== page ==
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Transitioning from a nursing student to an RN can be stressful. How can I help new RNs identify, cope, and overcome stress?


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Stress is the number one health problem in America, and job stress is the major culprit. Nursing can be a stressful profession, especially depending on where you work and how you handle stress in your daily life. It is important to remind new RNs to focus on what they can control and how there are many things they can do to improve their environment. When new RNs learn how to manage stress, it allows them to experience life from a more positive perspective.

By identifying where the stress originates from, new RNs will be able to better control the pressures surrounding them. The four most common types of stress are:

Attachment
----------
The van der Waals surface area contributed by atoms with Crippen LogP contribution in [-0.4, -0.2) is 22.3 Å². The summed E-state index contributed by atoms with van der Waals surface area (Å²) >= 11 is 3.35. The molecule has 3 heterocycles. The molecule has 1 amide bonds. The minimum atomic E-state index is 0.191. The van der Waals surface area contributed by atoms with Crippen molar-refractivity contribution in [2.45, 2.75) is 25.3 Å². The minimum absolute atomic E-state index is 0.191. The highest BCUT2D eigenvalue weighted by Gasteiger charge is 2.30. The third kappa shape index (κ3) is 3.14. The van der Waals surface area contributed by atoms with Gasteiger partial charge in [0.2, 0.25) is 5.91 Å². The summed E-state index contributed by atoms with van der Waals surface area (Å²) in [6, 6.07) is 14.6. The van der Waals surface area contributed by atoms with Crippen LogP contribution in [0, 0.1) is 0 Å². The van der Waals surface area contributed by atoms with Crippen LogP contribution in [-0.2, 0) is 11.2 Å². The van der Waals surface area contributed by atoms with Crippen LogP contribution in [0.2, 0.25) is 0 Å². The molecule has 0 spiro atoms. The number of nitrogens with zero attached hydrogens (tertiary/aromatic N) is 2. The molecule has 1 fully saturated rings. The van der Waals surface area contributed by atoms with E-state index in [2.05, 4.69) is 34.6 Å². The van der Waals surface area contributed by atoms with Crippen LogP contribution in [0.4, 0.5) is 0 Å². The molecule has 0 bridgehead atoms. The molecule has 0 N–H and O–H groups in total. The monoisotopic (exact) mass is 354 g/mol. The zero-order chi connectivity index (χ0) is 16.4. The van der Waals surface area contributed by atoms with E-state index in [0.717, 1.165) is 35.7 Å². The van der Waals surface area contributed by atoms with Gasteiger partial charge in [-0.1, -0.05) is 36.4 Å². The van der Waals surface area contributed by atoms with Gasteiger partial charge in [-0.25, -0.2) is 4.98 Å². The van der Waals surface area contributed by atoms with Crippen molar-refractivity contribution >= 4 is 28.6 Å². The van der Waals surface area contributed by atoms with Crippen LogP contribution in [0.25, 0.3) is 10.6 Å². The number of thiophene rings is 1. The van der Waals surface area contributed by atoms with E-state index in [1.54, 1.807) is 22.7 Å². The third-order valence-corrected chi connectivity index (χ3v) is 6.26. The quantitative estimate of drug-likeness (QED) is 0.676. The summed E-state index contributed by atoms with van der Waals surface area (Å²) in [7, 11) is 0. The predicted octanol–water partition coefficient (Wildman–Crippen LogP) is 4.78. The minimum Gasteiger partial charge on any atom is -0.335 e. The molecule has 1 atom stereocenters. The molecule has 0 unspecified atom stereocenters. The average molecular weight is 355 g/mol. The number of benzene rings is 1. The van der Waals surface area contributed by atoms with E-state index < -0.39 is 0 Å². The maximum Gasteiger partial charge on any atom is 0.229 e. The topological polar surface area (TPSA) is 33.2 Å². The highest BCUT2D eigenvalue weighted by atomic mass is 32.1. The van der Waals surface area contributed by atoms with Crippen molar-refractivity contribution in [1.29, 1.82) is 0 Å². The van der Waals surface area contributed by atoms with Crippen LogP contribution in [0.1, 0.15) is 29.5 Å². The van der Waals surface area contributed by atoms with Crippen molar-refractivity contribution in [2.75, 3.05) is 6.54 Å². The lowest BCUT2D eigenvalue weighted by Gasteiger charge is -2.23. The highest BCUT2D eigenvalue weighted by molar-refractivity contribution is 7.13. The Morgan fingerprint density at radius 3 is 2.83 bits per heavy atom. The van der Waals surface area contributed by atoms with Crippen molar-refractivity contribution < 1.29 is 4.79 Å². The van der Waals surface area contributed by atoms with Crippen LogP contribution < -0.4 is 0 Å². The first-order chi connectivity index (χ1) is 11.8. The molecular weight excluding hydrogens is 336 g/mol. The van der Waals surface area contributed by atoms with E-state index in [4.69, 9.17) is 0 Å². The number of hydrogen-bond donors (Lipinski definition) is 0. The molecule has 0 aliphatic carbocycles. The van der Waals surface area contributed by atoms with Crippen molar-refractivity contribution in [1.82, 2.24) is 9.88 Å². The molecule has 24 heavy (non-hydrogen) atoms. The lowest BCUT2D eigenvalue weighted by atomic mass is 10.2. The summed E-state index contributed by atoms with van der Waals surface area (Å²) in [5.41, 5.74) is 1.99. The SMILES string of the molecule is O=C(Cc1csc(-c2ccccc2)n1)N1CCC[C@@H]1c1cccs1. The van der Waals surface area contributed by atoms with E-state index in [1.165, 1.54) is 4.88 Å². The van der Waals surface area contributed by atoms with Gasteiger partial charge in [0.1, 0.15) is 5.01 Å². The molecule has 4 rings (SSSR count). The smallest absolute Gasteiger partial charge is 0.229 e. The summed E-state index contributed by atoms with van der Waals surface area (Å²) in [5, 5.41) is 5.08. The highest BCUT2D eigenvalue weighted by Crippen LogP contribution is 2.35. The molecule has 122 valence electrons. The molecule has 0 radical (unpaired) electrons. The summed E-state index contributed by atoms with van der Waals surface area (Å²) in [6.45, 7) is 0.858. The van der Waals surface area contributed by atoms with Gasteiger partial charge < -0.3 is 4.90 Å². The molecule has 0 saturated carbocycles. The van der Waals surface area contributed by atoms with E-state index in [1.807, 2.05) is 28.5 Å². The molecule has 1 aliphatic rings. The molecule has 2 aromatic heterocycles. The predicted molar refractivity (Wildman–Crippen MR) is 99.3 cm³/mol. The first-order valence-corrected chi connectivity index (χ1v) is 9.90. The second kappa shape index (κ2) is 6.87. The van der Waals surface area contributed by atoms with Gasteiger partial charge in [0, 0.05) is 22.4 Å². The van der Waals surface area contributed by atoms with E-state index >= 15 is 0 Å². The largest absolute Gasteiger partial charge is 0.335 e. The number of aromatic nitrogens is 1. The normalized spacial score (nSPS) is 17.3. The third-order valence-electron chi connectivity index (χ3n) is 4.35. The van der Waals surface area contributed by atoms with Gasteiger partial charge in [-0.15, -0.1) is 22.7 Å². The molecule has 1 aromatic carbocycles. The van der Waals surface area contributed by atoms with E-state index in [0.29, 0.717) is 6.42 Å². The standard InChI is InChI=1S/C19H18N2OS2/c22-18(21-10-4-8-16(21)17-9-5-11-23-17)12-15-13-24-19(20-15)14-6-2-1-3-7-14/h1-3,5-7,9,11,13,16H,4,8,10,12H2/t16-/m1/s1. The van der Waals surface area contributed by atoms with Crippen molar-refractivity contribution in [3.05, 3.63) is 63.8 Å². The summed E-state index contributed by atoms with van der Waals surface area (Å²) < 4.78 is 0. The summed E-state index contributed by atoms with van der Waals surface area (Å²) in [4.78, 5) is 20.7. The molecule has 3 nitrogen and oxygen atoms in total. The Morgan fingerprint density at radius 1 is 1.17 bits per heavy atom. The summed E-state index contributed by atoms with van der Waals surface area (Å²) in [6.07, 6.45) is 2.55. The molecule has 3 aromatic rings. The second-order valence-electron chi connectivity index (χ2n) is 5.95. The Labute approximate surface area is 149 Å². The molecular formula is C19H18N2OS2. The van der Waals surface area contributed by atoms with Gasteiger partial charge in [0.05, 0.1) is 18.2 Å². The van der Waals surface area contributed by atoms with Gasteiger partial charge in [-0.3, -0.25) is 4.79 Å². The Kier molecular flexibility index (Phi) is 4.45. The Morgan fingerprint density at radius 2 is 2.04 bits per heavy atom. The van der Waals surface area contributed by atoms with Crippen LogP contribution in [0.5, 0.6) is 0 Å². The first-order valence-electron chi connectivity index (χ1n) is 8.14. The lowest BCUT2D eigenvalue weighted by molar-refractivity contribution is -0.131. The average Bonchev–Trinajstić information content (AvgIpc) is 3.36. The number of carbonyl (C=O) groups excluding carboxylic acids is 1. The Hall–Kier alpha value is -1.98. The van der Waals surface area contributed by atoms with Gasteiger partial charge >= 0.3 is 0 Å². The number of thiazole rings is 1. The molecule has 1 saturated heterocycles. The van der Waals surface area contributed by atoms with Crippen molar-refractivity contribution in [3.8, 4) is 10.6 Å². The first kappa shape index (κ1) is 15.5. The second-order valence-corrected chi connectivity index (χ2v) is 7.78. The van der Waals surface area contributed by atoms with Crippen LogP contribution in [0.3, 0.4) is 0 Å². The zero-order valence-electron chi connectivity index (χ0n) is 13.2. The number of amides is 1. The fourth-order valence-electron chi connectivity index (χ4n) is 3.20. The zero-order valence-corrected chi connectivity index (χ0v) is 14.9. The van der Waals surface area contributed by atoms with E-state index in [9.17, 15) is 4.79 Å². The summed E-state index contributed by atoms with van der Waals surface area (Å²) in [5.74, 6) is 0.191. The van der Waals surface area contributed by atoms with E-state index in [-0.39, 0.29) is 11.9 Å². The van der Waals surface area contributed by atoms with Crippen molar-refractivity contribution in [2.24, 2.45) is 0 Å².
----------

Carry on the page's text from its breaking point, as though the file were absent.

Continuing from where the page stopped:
• Personal: Comes from your personal life and includes your own perception of yourself and relationships.
  • Physiological: Results from various kinds of stress and how your body responds to the stress.
  • Social: Related to your perceived appearance in the world.
  • Environment: Largely unavoidable stress caused by the nature of the world around us.

Encourage new RNs to keep a log of their daily events with the date and time of the activities and any key words to point out how they felt. Ask them if they can pinpoint the event that caused them to become stressed. Also, be sure to tell them to include those things that made them feel good during the day.

Another tip to help new RNs deal with stress is to have them restructure their priorities. This will help them shift their balance from stress-producing to stress-reducing activities. One can never completely eliminate stress from one’s life, but you can control and reduce it by striking a balance between work and fun.

-- Patricia A. Duclos-Miller, MS, RN, CNA, BC

(December 2009)